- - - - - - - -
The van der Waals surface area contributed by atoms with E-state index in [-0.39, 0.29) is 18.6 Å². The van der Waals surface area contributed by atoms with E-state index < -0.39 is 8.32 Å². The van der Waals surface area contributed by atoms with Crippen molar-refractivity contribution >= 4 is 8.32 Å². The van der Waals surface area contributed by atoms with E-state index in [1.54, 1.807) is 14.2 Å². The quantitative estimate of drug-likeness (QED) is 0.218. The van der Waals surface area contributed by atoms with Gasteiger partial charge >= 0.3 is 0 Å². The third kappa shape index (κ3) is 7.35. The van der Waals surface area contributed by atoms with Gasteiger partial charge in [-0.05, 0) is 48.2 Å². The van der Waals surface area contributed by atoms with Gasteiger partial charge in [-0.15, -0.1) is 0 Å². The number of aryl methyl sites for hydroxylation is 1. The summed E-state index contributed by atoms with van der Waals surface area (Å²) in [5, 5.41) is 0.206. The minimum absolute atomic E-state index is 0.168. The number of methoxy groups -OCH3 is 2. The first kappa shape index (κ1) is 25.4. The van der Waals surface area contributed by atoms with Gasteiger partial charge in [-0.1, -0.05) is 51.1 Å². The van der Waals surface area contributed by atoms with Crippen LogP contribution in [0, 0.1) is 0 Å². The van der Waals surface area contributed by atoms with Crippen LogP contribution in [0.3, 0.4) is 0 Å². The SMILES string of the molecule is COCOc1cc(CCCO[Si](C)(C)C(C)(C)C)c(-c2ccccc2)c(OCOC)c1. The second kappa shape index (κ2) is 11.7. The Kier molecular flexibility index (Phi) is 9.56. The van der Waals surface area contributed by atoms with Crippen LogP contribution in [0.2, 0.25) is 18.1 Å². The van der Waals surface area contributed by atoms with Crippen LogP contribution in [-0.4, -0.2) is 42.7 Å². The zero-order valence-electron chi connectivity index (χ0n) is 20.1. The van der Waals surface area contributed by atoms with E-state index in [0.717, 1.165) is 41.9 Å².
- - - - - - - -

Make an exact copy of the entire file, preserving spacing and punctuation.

The van der Waals surface area contributed by atoms with E-state index in [-0.39, 0.29) is 18.6 Å². The van der Waals surface area contributed by atoms with E-state index < -0.39 is 8.32 Å². The van der Waals surface area contributed by atoms with Crippen molar-refractivity contribution >= 4 is 8.32 Å². The van der Waals surface area contributed by atoms with E-state index in [1.54, 1.807) is 14.2 Å². The quantitative estimate of drug-likeness (QED) is 0.218. The van der Waals surface area contributed by atoms with Gasteiger partial charge >= 0.3 is 0 Å². The third kappa shape index (κ3) is 7.35. The van der Waals surface area contributed by atoms with Gasteiger partial charge in [-0.05, 0) is 48.2 Å². The van der Waals surface area contributed by atoms with Gasteiger partial charge in [-0.15, -0.1) is 0 Å². The number of aryl methyl sites for hydroxylation is 1. The summed E-state index contributed by atoms with van der Waals surface area (Å²) in [5, 5.41) is 0.206. The minimum absolute atomic E-state index is 0.168. The number of methoxy groups -OCH3 is 2. The first kappa shape index (κ1) is 25.4. The van der Waals surface area contributed by atoms with Gasteiger partial charge in [-0.1, -0.05) is 51.1 Å². The van der Waals surface area contributed by atoms with Crippen LogP contribution in [0, 0.1) is 0 Å². The van der Waals surface area contributed by atoms with Crippen LogP contribution in [0.3, 0.4) is 0 Å². The SMILES string of the molecule is COCOc1cc(CCCO[Si](C)(C)C(C)(C)C)c(-c2ccccc2)c(OCOC)c1. The second kappa shape index (κ2) is 11.7. The Kier molecular flexibility index (Phi) is 9.56. The van der Waals surface area contributed by atoms with Crippen LogP contribution in [0.2, 0.25) is 18.1 Å². The van der Waals surface area contributed by atoms with Crippen LogP contribution in [-0.4, -0.2) is 42.7 Å². The zero-order valence-electron chi connectivity index (χ0n) is 20.1. The van der Waals surface area contributed by atoms with E-state index in [0.717, 1.165) is 41.9 Å².